Re Wood Estate 2004 BCCA 556 at para. 1 describes the doctrine of ademption as
“ a rule of the law of wills, whereby a specific bequests “adeems” or fails, if at the testator’s death the specified property is not found among his or her assets – either because the testator has parted with it, or because the property has ceased to conform with to the description of it in the will, or because the property has been wholly or partially destroyed — the doctrine applies as a matter of law, irrespective of the testator’s intentions in the matter, although his or her intentions are clearly relevant to the anterior question of whether the gift is in question is a specific legacy (and therefore subject to ademption or a general one (not subject to ademption). The doctrine is also subject to the qualification that even if the gift in question is a specific legacy, it may be saved in some circumstances of the property has changed “ in name or form only “and still forms part of the testator’s property of the date of death ”.
A specific legacy was defined in Re Wood as being of something or interest, forming part of the testator’s estate, identifiable by a sufficient description is separated from the general mass of the estate in favor of a particular legatee.
A general legacy was described as a gift of something, which of the testator leaves sufficient assets, must be raised by the executors of his general estate.
The court described demonstrative legacies as a kind of hybrid between specific and general legacies. By their nature they are a general legacy, usually pecuniary, directed to be satisfied, primarily, but not solely, out of the specified fund or a specified part of the testator’s property.
In Re Thorne Estate 2018 BCSC 934 the testator under his 1997 will, bequeathed the proceeds of the sale of his home to his Goddaughter. The will also provided that if the Goddaughter so wished, she could retain title to the property, in which case she was to be responsible for paying out the reverse mortgage on the property or arranging refinancing.
The testator developed dementia 10 years later, and was placed in a special care facility costing in excess of $8000 per month.
There were virtually no other assets in his estate other than the house, and his power of attorney sold the house, paid off the substantial reverse mortgage and other charges, and set aside $50,000 for the testator’s ongoing care, with the balance being placed in an investment.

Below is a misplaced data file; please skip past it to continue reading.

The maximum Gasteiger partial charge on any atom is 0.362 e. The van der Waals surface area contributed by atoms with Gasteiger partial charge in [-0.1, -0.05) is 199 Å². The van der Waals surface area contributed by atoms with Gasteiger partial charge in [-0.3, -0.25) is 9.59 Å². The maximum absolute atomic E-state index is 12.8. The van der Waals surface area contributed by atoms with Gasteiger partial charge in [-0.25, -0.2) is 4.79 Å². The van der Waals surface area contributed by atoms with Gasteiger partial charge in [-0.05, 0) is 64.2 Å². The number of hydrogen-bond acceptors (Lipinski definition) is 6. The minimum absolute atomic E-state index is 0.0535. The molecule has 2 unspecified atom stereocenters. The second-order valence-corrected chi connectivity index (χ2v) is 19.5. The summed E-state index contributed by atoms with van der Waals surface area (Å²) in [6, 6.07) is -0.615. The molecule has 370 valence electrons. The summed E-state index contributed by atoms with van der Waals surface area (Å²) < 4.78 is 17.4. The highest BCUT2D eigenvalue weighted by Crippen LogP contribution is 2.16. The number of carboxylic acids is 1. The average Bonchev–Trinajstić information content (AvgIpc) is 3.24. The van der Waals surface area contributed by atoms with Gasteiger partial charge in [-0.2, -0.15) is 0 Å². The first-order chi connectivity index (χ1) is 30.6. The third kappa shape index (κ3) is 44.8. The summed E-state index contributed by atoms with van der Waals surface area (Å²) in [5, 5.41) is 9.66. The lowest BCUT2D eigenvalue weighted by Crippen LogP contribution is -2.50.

After the deceased’s death, the executors of his estate sought the court’s direction as to whether the gift to the God daughter of the sale proceeds of the house failed by reason of ademption, or if it formed part of his estate as a demonstrative legacy that was not subject to ademption so long as the sale proceeds were, as the were here, traceable and identifiable.
The court held that the gift was not a specific legacy, but instead was a demonstrative legacy and not subject to ademption as the sale proceeds were clearly identifiable.
The court applied the basic principle governing the interpretation of wills, as set out in National Trust Company, LTD v Fleury (1965) SCR 817 at 829:
“ In the construction of wills, the primary purpose is to determine the intention of the testator, and it is only when such intention cannot be arrived at with reasonable certainty by giving the natural and ordinary meaning to the words which he has use that resort is to be had to the rules of construction which have been developed by the courts in the interpretation of other wills. It is to be remembered that such rules of construction are not rules of law and that if their application results in attributing to the testator an intention which appears inconsistent with the scheme of the will as a whole, then they are not to prevail”
The court found that the deceased’s intentions were clear and that the natural and ordinary meaning of the words were sufficient to intend a gift to the Goddaughter of his residence, together with the option of retaining ownership of the residence under certain conditions.
The court found that the bequest was a demonstrative legacy and not subject to ademption so long as the sale proceeds were traceable and identifiable.
The court further stated that even if it was incorrect, and the bequest was specific in nature, the specific property in question had been changed “in name or form only, so that it exists as substantially the same thing, although in a different shape”.